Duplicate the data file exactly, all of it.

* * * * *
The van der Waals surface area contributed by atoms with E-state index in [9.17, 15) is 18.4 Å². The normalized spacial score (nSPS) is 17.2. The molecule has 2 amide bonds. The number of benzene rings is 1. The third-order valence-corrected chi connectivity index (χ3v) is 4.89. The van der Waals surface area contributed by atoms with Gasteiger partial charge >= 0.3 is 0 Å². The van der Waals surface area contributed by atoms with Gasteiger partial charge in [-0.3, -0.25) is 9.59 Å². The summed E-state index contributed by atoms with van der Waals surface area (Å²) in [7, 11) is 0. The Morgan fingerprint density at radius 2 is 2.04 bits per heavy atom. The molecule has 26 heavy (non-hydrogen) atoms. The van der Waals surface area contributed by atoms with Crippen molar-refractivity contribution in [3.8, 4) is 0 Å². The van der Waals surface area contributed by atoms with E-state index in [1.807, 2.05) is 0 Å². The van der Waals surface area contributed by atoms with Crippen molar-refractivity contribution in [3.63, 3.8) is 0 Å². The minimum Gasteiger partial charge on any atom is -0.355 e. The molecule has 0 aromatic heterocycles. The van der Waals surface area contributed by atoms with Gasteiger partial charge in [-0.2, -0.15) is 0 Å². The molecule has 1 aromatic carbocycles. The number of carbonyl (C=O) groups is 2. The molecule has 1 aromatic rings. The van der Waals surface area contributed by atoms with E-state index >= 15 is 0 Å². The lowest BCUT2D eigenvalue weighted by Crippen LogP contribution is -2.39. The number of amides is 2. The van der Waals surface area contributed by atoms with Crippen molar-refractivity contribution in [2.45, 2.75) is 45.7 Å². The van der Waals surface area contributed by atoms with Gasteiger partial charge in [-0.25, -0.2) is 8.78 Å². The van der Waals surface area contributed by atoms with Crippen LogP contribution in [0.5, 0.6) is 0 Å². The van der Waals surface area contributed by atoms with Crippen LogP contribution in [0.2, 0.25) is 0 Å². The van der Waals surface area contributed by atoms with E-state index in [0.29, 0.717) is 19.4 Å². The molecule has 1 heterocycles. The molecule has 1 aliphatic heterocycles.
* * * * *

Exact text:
The van der Waals surface area contributed by atoms with E-state index in [9.17, 15) is 18.4 Å². The normalized spacial score (nSPS) is 17.2. The molecule has 2 amide bonds. The number of benzene rings is 1. The third-order valence-corrected chi connectivity index (χ3v) is 4.89. The van der Waals surface area contributed by atoms with Gasteiger partial charge >= 0.3 is 0 Å². The van der Waals surface area contributed by atoms with Gasteiger partial charge in [-0.3, -0.25) is 9.59 Å². The summed E-state index contributed by atoms with van der Waals surface area (Å²) in [7, 11) is 0. The Morgan fingerprint density at radius 2 is 2.04 bits per heavy atom. The molecule has 26 heavy (non-hydrogen) atoms. The van der Waals surface area contributed by atoms with Crippen molar-refractivity contribution in [3.8, 4) is 0 Å². The van der Waals surface area contributed by atoms with E-state index in [1.807, 2.05) is 0 Å². The van der Waals surface area contributed by atoms with Crippen molar-refractivity contribution in [3.63, 3.8) is 0 Å². The minimum Gasteiger partial charge on any atom is -0.355 e. The molecule has 0 aromatic heterocycles. The van der Waals surface area contributed by atoms with Gasteiger partial charge in [-0.2, -0.15) is 0 Å². The molecule has 1 aromatic carbocycles. The number of carbonyl (C=O) groups is 2. The molecule has 1 aromatic rings. The van der Waals surface area contributed by atoms with E-state index >= 15 is 0 Å². The lowest BCUT2D eigenvalue weighted by Crippen LogP contribution is -2.39. The number of amides is 2. The van der Waals surface area contributed by atoms with Crippen molar-refractivity contribution in [2.45, 2.75) is 45.7 Å². The van der Waals surface area contributed by atoms with Gasteiger partial charge in [-0.25, -0.2) is 8.78 Å². The van der Waals surface area contributed by atoms with Crippen LogP contribution in [0.5, 0.6) is 0 Å². The van der Waals surface area contributed by atoms with Crippen LogP contribution in [0.2, 0.25) is 0 Å². The van der Waals surface area contributed by atoms with E-state index in [0.29, 0.717) is 19.4 Å². The molecule has 1 heterocycles. The molecule has 1 aliphatic heterocycles.